During the Middle Ages, a pilgrimage provided the most popular and convenient form of travel for people with means. The destinations were cathedrals and their collections of relics, reliquaries, and, coincidentally, great works of art. Medieval cathedrals met many of the criteria we use today to define museums: they had collections, an audience (both local and foreign tourists), an educational agenda (Catholicism), were open to the public, and provided the foundation for a growing tourist economy in many cities.
Mary Malloy has been on the faculty of the Museum Studies Program at the Harvard Extension School for more than a decade, and won the teaching prize in 2010. She earned her MA in American Studies at Boston College, and a PhD at Brown University. The author of three novels and four works of nonfiction maritime history, Malloy has walked across England to trace the pilgrimage route of Chaucer’s “Wife of Bath,” and has followed the character’s path to Rome, Bologna, Santiago de Compostela, and Cologne to look at cathedrals and their collections. She is currently working on a book on the history of museums.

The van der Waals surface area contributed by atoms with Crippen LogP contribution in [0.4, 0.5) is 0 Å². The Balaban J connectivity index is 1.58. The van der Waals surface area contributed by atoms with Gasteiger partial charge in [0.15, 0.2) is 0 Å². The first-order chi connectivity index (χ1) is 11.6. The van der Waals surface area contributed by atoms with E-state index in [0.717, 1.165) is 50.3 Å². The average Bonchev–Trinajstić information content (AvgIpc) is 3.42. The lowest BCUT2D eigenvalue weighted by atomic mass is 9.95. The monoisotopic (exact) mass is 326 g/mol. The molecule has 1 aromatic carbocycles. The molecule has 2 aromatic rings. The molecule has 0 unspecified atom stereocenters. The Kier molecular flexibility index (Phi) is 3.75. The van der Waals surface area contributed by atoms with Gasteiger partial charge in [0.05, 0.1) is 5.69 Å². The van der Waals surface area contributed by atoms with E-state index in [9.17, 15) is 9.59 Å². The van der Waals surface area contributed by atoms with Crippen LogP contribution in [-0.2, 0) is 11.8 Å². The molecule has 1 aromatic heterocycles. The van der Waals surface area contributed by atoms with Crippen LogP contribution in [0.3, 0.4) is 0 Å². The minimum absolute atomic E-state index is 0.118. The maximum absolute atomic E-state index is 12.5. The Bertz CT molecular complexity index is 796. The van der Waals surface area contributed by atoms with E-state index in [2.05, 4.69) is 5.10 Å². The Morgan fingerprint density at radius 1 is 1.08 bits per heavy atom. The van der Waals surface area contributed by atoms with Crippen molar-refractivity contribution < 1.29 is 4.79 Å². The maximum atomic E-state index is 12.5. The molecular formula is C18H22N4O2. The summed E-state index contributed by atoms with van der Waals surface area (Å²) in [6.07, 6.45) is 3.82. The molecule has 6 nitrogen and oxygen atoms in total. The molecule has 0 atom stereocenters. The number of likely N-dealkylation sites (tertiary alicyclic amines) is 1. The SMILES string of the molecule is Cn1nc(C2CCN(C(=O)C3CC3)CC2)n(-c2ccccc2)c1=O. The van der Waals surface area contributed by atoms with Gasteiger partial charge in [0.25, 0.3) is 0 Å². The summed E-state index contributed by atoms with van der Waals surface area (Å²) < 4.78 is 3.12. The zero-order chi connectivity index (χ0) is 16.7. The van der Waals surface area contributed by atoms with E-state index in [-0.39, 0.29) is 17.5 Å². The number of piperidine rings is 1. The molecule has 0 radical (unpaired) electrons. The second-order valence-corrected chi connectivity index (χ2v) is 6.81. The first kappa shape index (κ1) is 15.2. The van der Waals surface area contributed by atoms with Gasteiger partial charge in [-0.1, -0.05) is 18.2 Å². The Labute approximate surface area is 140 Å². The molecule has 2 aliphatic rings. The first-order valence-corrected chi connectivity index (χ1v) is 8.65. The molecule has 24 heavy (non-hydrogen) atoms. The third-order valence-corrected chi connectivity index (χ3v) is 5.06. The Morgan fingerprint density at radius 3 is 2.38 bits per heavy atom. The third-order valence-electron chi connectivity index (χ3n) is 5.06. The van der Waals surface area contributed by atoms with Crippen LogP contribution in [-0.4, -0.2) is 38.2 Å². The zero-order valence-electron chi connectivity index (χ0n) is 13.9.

The lecture, “Medieval Cathedral as Museum,” took place at the McMullen Museum on March 16, 2017. A recording can be accessed via the following link: Mary Malloy Lecture. Please be sure to update Adobe Flash on your device to access the software’s full interactive features.